Historic grain mansion to be refurbished
Shanghai government has approved a renovation plan for Zhaojialou where Shanghai's agriculture originated, according to the Minhang District Planning and Natural Resources Bureau.
On completion, Zhaojialou Historic and Cultural Zone is expected to become a new tourist destination in Shanghai as well as a demonstration of traditional Minhang culture.
The Zhaojialou renovation project, which spans 71.04 hectares, is bounded on the east by Jiagen Road, on the south by the Yaojiabang River, on the west by Huichi Road, and on the north by the Shenzhuangtang River.
The refurbished tourism complex will include resort hotels, cultural and innovation facilities, as well as residential areas. Its green coverage will be 8.9 hectares, and its water area will be 10.1 hectares. When completed, its population will be roughly 5,000.
"While boosting people's livelihoods, the remodeling project will also improve the spatial quality of the neighborhood. Visitors will be shown a historic and brand-new Zhaojialou area," said a district planning and natural resources bureau official.
Historical records reveal that the area used to be a coastal plain area 4 kilometers away from the sea dike during the Northern Song Dynasty (960-1127).
After the Southern Song Dynasty (1127-1279) moved its capital to Lin' an (now Hangzhou City) in 1127, farmers, scholars and officials of the Northern Song Dynasty moved southward with the regime from their homeland in central China. Some of them settled in this Zhaojialou area.
Tan Dezhong, a military advisor who resided nearby, became aware of these acres of frontier land and the swarms of laborers streaming in from the outside. He considered hiring them to cultivate the land. He built a platform at the north end of the street for the farmers to gather before they began to plow the land. The platform, known as Zhaojialou, or the Grain Calling Mansion, became a symbol of virgin land cultivation.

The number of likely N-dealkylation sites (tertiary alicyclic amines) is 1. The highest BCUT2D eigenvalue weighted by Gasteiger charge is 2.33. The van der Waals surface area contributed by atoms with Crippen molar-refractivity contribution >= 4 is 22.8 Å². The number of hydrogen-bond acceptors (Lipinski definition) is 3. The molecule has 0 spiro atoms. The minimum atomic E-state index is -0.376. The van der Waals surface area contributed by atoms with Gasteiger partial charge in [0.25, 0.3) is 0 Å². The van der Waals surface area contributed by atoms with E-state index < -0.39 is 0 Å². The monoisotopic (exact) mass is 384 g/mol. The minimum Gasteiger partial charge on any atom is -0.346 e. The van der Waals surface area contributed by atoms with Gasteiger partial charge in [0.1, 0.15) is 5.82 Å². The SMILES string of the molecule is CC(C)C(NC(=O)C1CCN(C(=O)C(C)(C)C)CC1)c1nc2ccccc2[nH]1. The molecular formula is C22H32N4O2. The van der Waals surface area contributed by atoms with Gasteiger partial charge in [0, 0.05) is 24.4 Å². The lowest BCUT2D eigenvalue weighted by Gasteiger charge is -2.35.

Wars sparked by Kublai Khan at the start of the Yuan Dynasty (1271-1368) further dispersed people toward border or coastal places. Some of them also landed in the Zhaojialou area, providing the area with new opportunities for development.
During the Ming Dynasty (1368-1644), the Tan family converted the platform into a bell tower to improve administration of the farmers. Every morning, they rang the bell to summon the farmers to work.
The area's frontier cultivation aided local agricultural development and ensured huge profits for the Tan family. They erected private gardens and structures. A peculiar stone from the Tan Family Garden has been preserved in Minhang District's Xinzhuang Park.
Later, a wealthy Shen family who had fled government persecution, and a Xi family who was known for their commercial acumen, joined the Zhaojialou frontier farming.
As it grew into a celebrated town, the area gave birth to a number of elites, including Qin Yubo (1296-1373 ), a magistrate who was so much loved by the residents that he was worshiped as a god in the City God Temple near Yuyuan Garden, and Ye Zongxing, a talented water-control expert who saved Shanghai from floods.